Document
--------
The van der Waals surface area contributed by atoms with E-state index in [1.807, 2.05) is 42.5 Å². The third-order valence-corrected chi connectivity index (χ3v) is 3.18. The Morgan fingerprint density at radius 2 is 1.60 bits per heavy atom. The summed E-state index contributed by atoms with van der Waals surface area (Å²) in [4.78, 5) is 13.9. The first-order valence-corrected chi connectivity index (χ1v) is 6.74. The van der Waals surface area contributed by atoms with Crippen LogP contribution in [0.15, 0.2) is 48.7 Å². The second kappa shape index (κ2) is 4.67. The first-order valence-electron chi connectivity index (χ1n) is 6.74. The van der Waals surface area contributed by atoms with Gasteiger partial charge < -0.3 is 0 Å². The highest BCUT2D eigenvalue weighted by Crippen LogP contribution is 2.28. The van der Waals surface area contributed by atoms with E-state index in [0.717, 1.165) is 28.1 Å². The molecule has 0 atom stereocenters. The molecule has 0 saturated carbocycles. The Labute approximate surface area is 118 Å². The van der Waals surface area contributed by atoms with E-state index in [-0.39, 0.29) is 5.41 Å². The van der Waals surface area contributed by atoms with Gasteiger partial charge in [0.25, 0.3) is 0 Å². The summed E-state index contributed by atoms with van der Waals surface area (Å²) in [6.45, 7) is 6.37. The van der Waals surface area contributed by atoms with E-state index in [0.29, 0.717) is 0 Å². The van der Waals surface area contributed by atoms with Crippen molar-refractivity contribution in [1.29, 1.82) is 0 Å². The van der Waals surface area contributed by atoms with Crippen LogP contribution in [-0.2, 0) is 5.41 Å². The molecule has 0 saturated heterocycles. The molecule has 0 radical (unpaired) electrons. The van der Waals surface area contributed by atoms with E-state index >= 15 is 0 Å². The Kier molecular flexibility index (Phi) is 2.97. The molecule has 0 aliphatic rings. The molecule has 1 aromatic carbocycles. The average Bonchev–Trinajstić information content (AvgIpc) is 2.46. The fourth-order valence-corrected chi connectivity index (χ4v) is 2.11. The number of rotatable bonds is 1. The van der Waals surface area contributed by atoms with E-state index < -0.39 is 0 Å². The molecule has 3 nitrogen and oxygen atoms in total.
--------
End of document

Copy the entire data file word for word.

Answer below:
The van der Waals surface area contributed by atoms with E-state index in [1.807, 2.05) is 42.5 Å². The third-order valence-corrected chi connectivity index (χ3v) is 3.18. The Morgan fingerprint density at radius 2 is 1.60 bits per heavy atom. The summed E-state index contributed by atoms with van der Waals surface area (Å²) in [4.78, 5) is 13.9. The first-order valence-corrected chi connectivity index (χ1v) is 6.74. The van der Waals surface area contributed by atoms with Crippen LogP contribution in [0.15, 0.2) is 48.7 Å². The second kappa shape index (κ2) is 4.67. The first-order valence-electron chi connectivity index (χ1n) is 6.74. The van der Waals surface area contributed by atoms with Gasteiger partial charge < -0.3 is 0 Å². The highest BCUT2D eigenvalue weighted by Crippen LogP contribution is 2.28. The van der Waals surface area contributed by atoms with E-state index in [0.717, 1.165) is 28.1 Å². The molecule has 0 atom stereocenters. The molecule has 0 saturated carbocycles. The Labute approximate surface area is 118 Å². The van der Waals surface area contributed by atoms with E-state index in [-0.39, 0.29) is 5.41 Å². The van der Waals surface area contributed by atoms with Gasteiger partial charge in [0.25, 0.3) is 0 Å². The summed E-state index contributed by atoms with van der Waals surface area (Å²) in [6.45, 7) is 6.37. The van der Waals surface area contributed by atoms with E-state index in [0.29, 0.717) is 0 Å². The van der Waals surface area contributed by atoms with Crippen molar-refractivity contribution in [1.29, 1.82) is 0 Å². The van der Waals surface area contributed by atoms with Crippen LogP contribution in [-0.2, 0) is 5.41 Å². The molecule has 0 saturated heterocycles. The molecule has 0 radical (unpaired) electrons. The van der Waals surface area contributed by atoms with E-state index >= 15 is 0 Å². The Kier molecular flexibility index (Phi) is 2.97. The molecule has 0 aliphatic rings. The molecule has 1 aromatic carbocycles. The average Bonchev–Trinajstić information content (AvgIpc) is 2.46. The fourth-order valence-corrected chi connectivity index (χ4v) is 2.11. The number of rotatable bonds is 1. The van der Waals surface area contributed by atoms with E-state index < -0.39 is 0 Å². The molecule has 3 nitrogen and oxygen atoms in total.